As the pinnacle of success for the novel form, literature owes much to the Victorian period, both for creating new genres (like the detective novel or the Imperial romance) and reinventing others (the Gothic). Indeed, the Victorian novel is well-known to contemporary English-speaking society, whether by choice or by way of school set texts, and the proximity of the Victorians, both in terms of narrative and of culture, has manifested itself in the popularity of the Victorian period and Victorian storylines in contemporary fiction, be it the reinterpretation of Victorian mores in The French Lieutenant’s Woman (John Fowles, 1969), the fictional recreation of stories from the period, as in Arthur and George (Julian Barnes, 2005) or the rewriting of Victorian narratives (Dorian, An Imitation, Will Self, 2002; Jack Maggs, Peter Carey, 1997; Wide Sargasso Sea, Jean Rhys, 1966). These fictions tend to emphasize previously hidden aspects of their original narratives or of the society in which they take place, questioning the gaps present in the conventional understanding of the period.
Likewise, even before Sergei Eisenstein credited Charles Dickens with inventing the cinematic technique of montage, film’s debt to the Victorians has been considerable. Canonical Victorian literature was among the first to be adapted to the silver screen; it has historically been – and continues to be – one of its most popular and profitable forays, from the endless variations on the myth of Dr. Jekyll and Mr. Hyde to the prevalence of period dramas and Dickens, Brontë or Gaskell adaptations on the small or the large screen (and in the corresponding awards lists). Recent neo-Victorian novels have often been adapted to the screen, from The French Lieutenant’s Woman (Karel Reisz, 1981) to the television adaptations of Sarah Waters (Tipping the Velvet BBC2, 2002, Fingersmith, BBC1, 2005, Affinity ITV, 2008) and Michel Faber (The Crimson Petal and the White, BBC 1, 2011). Though initially Victorian adaptations distinguished themselves from their neo-Victorian counterparts in their scrupulous attention to historical detail and respect for the source material, while neo-Victorian adaptations took greater liberties with conventional attitudes towards the period and its narratives, increasingly even adaptations of the most well-known Victorian texts have begun questioning these assumptions, as in Guy Ritchie’s Sherlock Holmes films, the BBC’s Sherlock (2010-), Ripper Street (2012-), ITV’s Whitechapel (2009-13) or the Showtime series Penny Dreadful (2014-), thus blurring the distinction between Victorian and neo-Victorian adaptation, or expanding the formula to include Edwardian consumer culture (Downton Abbey, ITV 2010-, The Paradise, BBC 2012-2013) and Mr Selfridge (ITV 2013-). Inversely, these classical Victorian adaptations may be seen as source texts for neo-Victorian literature, where the tropes of Victoriana originate as often on the television or the movie screen as in the pages of a book. To what extent can certain works of neo-Victorian literature be seen as adaptations of screen versions of Victorian texts, and thus mediated by the particularities of period drama?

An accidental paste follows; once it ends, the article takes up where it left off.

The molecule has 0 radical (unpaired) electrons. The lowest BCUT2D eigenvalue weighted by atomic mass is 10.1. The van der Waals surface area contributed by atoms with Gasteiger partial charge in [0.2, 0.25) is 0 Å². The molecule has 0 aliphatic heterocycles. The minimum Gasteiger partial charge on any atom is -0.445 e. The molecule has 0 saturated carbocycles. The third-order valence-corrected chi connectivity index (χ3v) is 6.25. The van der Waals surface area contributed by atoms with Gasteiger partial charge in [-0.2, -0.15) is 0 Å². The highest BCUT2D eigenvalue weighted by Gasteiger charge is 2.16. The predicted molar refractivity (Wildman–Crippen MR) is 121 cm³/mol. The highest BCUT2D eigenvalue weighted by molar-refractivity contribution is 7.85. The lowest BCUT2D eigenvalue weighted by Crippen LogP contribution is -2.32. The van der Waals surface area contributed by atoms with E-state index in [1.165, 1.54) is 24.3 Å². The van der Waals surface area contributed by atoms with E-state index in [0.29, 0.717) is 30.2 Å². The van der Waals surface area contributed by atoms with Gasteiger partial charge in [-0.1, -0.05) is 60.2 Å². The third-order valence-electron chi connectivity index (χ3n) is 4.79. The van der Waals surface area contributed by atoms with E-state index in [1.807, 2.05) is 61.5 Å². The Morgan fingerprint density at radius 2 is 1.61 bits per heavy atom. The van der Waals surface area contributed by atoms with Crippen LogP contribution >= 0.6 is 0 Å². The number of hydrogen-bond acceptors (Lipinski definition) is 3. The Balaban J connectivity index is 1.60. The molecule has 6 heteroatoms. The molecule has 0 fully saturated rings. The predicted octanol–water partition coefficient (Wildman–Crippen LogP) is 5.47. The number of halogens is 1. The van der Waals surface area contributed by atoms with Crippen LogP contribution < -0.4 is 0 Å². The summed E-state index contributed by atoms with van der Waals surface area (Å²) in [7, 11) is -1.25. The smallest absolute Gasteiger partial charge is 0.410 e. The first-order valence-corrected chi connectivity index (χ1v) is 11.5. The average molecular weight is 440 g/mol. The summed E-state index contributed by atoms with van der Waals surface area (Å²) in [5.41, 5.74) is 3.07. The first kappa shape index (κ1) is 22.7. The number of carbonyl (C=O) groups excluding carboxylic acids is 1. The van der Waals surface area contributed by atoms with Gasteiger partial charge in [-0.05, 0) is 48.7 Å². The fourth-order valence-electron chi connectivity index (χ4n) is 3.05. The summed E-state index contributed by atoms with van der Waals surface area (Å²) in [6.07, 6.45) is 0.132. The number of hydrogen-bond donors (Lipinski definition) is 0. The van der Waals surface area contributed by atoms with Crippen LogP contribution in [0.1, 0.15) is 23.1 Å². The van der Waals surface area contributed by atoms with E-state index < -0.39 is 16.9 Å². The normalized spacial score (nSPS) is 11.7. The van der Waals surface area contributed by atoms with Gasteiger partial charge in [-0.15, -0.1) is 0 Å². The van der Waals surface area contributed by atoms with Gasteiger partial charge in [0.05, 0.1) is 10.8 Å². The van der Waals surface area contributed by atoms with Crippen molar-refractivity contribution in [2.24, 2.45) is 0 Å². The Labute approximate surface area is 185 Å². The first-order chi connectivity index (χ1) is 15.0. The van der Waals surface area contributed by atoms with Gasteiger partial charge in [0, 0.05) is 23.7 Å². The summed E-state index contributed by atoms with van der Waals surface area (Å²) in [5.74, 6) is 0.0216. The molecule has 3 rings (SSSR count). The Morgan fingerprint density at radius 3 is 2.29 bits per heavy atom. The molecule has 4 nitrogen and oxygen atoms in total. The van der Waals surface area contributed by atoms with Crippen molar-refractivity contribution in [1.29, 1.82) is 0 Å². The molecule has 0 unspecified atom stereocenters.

By exploring these and other questions (such as Neo-Victorian adaptation and globalisation; ‘sexsation’, gender and feminism in Victorian and neo-Victorian adaptation; visual and material culture in Victorian and neo-Victorian adaptation) in this publication, we hope to shed light on how adaptation reveals the nature of this fascination with the Victorian period, building on the foundational texts by Kucich and Sadoff (2000), Kaplan (2007), Kohlke (2008-), Llewellyn and Heilmann (2010), Mitchell (2010), Davies (2012), Whelehan (2012), Kleinecke-Bates (2014), Böhm-Schnitker and Gruss (2014) and others.